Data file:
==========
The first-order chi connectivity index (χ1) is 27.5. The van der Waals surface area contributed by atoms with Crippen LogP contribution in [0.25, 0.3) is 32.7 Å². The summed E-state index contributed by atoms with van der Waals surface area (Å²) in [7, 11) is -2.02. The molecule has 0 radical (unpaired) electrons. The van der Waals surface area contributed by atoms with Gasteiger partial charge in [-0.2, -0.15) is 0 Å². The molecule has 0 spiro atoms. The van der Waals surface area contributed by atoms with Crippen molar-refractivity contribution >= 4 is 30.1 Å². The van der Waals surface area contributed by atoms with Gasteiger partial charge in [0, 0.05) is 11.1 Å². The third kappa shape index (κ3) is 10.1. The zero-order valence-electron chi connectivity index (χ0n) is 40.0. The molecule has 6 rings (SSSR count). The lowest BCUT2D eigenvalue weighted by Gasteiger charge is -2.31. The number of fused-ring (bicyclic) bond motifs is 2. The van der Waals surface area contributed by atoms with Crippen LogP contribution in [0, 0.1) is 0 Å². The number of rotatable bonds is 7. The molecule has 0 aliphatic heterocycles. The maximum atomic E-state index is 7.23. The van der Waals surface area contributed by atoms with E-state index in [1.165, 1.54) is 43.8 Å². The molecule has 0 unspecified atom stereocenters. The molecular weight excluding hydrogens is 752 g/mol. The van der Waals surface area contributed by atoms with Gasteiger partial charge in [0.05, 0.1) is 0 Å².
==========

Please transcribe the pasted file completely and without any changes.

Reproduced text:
The first-order chi connectivity index (χ1) is 27.5. The van der Waals surface area contributed by atoms with Crippen LogP contribution in [0.25, 0.3) is 32.7 Å². The summed E-state index contributed by atoms with van der Waals surface area (Å²) in [7, 11) is -2.02. The molecule has 0 radical (unpaired) electrons. The van der Waals surface area contributed by atoms with Gasteiger partial charge in [-0.2, -0.15) is 0 Å². The molecule has 0 spiro atoms. The van der Waals surface area contributed by atoms with Crippen molar-refractivity contribution >= 4 is 30.1 Å². The van der Waals surface area contributed by atoms with Gasteiger partial charge in [0, 0.05) is 11.1 Å². The third kappa shape index (κ3) is 10.1. The zero-order valence-electron chi connectivity index (χ0n) is 40.0. The molecule has 6 rings (SSSR count). The lowest BCUT2D eigenvalue weighted by Gasteiger charge is -2.31. The number of fused-ring (bicyclic) bond motifs is 2. The van der Waals surface area contributed by atoms with Crippen LogP contribution in [0, 0.1) is 0 Å². The number of rotatable bonds is 7. The molecule has 0 aliphatic heterocycles. The maximum atomic E-state index is 7.23. The van der Waals surface area contributed by atoms with E-state index in [1.165, 1.54) is 43.8 Å². The molecule has 0 unspecified atom stereocenters. The molecular weight excluding hydrogens is 752 g/mol. The van der Waals surface area contributed by atoms with Gasteiger partial charge in [0.05, 0.1) is 0 Å².